Anyone violating the law who causes damage to another person’s property or causes an injury less severe than a serious bodily injury, as defined in another state law, would be guilty of a second-degree misdemeanor, the bill continues.
If someone who violated the law caused serious bodily injury to another person, as defined in the Florida Statutes, that boat operator would be guilty of a first-degree misdemeanor, the bill adds.
Finally, if an individual violating the law caused a death, the person would be guilty of vessel homicide, as defined in another section of state law, the bill points out.
Florida Statute 782.072 defines “vessel homicide” as “the killing of a human being by the operation of a vessel as defined in [Florida Statute 327.02] by another in a reckless manner likely to cause the death of, or great bodily harm, to another.” Vessel homicide is a felony.
That section of state law “does not require that the person knew that the accident resulted in injury or death,” it says.
If Ethan’s Law wins legislative approval, and Gov. Ron DeSantis signs the bill, the law would take effect on July 1, the Florida House notes.
The Sarasota Youth Sailing program incident
On Nov. 21, 2020, FWC officers were notified that an unmanned powerboat had struck several 8-foot sailboats, as members of the Sarasota Youth Sailing program were conducting practice in Sarasota Bay, FWC reported. The state agency subsequently identified 18-year-old Riley Baugh of Bradenton as the operator of the motorized vehicle that reportedly struck Ethan Isaacs.
A May Sarasota Youth Sailing (SYS) “Senior Spotlight!” post on the program’s Facebook page featured Baugh, who was quoted as saying, “For the past 4 years, Sarasota Youth Sailing has been a second home for me.” The Sarasota News Leaderalso found online links to SYS information indicating that Baugh was a coach for beginning youth sailors.
In a statement released on Nov. 25, 2021, FWC reported that, based on preliminary information it had received from witnesses, the operator of a 20-foot powerboat involved in the sailing practice was assisting a child “who was experiencing issues with his vessel.” During that process, the statement added, the powerboat operator “lost his footing and fell, resulting in the vessel being activated into gear and the operator being thrown from the vessel.”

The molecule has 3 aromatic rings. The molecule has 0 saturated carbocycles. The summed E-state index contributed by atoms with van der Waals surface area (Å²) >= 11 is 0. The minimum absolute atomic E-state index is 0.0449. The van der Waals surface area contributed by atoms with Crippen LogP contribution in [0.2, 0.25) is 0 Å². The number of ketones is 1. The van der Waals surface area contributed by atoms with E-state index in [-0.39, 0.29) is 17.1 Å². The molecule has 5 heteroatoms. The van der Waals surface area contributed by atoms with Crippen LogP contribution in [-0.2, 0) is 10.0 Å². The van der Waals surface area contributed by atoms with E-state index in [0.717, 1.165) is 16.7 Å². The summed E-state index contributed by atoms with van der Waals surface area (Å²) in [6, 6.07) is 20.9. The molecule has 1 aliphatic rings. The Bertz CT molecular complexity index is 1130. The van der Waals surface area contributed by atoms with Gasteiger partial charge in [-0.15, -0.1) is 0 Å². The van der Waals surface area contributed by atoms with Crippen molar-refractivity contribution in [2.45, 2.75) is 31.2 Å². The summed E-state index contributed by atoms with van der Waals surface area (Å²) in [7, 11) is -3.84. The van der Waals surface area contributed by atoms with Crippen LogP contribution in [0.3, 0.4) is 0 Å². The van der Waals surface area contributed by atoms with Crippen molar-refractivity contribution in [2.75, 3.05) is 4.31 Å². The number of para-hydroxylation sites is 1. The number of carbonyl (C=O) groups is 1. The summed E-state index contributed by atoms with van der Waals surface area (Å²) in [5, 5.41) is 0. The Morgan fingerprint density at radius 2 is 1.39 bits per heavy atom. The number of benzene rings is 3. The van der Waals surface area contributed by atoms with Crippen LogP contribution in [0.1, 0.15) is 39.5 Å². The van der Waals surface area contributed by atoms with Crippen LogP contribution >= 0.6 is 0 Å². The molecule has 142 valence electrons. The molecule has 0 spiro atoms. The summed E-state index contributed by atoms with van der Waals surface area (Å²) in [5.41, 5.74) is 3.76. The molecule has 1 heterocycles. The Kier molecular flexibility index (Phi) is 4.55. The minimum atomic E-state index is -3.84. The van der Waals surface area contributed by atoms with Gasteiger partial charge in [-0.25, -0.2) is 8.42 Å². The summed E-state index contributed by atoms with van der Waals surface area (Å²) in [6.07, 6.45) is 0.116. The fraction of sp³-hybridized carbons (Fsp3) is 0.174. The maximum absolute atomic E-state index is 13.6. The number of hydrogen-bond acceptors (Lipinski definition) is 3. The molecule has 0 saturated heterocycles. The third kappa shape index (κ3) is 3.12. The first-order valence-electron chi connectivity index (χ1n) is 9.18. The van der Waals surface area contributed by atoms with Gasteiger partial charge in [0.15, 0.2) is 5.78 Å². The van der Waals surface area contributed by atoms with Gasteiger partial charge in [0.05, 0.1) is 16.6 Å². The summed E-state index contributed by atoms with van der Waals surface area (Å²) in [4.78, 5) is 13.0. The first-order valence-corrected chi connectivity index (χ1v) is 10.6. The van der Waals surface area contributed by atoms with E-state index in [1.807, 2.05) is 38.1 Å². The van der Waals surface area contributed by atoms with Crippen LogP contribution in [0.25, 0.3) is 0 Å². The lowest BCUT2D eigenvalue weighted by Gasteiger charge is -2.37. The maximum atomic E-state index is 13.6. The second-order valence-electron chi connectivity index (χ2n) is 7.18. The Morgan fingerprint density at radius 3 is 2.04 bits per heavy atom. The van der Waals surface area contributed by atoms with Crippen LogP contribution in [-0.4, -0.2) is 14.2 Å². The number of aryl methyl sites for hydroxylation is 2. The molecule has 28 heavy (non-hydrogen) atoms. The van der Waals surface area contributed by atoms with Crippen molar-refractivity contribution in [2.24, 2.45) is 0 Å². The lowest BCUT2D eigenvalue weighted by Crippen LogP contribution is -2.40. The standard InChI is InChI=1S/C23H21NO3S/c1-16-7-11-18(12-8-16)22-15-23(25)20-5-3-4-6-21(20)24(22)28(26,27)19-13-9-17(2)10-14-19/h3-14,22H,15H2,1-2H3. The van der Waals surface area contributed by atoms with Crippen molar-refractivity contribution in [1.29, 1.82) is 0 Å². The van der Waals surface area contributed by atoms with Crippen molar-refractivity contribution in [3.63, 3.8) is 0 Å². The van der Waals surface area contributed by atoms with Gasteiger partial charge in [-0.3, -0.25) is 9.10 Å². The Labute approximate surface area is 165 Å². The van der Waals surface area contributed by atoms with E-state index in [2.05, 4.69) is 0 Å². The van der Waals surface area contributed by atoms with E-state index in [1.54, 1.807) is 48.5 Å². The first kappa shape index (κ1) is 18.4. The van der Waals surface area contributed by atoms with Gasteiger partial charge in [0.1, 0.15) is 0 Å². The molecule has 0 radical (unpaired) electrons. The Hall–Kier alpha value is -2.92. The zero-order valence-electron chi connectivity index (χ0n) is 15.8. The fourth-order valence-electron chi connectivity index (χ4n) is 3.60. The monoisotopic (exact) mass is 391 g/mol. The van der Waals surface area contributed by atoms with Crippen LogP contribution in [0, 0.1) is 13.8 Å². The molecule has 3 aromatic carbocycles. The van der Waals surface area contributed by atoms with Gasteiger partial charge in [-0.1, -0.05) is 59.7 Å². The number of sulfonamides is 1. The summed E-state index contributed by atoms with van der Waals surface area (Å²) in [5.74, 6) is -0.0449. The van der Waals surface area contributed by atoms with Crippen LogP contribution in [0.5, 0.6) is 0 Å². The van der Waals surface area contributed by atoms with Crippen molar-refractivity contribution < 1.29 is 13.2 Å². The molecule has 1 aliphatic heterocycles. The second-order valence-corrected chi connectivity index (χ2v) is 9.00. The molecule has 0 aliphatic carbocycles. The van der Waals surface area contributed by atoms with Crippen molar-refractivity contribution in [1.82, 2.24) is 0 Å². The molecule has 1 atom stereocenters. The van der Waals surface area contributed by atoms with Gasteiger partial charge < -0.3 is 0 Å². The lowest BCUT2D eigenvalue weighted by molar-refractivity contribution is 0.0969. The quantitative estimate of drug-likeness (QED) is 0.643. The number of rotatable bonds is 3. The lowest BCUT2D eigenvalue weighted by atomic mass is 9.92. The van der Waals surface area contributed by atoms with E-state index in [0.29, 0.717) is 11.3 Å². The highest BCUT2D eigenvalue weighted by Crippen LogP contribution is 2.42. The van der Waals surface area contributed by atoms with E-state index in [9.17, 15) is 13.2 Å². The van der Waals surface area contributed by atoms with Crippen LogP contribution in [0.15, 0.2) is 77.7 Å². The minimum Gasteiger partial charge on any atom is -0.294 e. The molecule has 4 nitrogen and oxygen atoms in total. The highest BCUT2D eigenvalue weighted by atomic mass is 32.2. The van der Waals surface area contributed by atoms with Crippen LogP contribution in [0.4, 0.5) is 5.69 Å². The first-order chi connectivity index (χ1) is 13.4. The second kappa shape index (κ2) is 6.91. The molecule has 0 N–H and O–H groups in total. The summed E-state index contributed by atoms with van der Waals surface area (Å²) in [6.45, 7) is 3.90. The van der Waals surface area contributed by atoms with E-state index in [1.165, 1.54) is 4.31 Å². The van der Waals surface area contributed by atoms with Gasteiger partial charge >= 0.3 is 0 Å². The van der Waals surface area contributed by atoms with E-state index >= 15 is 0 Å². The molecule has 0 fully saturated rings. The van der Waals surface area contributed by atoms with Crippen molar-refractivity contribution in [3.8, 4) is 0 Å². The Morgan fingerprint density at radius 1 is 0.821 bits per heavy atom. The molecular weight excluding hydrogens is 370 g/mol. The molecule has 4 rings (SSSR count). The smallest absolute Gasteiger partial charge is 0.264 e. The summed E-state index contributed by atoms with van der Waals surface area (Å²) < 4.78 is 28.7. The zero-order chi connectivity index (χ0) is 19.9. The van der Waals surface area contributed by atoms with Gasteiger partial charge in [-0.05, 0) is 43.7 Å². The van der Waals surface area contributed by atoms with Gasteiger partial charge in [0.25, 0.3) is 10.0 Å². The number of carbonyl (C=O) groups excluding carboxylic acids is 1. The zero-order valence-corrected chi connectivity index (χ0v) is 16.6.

A boater on the water near the Ringling Causeway Bridge, who called 911 Dispatch, reported that Ethan appeared to have been struck by the propeller of the motorized vessel. The caller added that the child was wearing a lifejacket and that it looked as though the child’s boat had capsized.
The caller and at least one other person on that vessel, who also spoke with the dispatcher, indicated the child was bleeding from his head and back and that people on her boat were able to get him on board until a rescue unit arrived on the scene.
The autopsy report on the child, which the News Leader obtained from the District 12 Medical Examiner’s Office through a public records request, says Ethan died from “Multiple Blunt Force Trauma Associated with Drowning.”
It was signed on Dec. 21, 2020 by Associate Medical Examiner Dr. Valerie J. Rao.
Fractures of the skull, the upper right arm, the right side of the jaw, and both the left tibia and fibula were documented, the report pointed out.
A 3.5-centimeter laceration was observed above the child’s right eyebrow, along with an 8-centimeter laceration on the right occipital area of the scalp. “Abundant hemorrhage” surrounded the later cut, the report added
Further, a 7-centimeter cut was found through the right buttock, along with six “horizontal parallel deep lacerations” through the back of the left thigh, “extending to the left buttock and posteriorly to the left thigh,” the report said.
Additionally, lacerated skeletal muscles in the lower left leg were associated with “abundant hemorrhage,” it added.
Two deep lacerations extended “to almost encircle the left leg beneath the left knee,” the report noted.
The report also described numerous abrasions.
Ethan was 4 feet, 7 inches tall and weighed 74 pounds, the report said.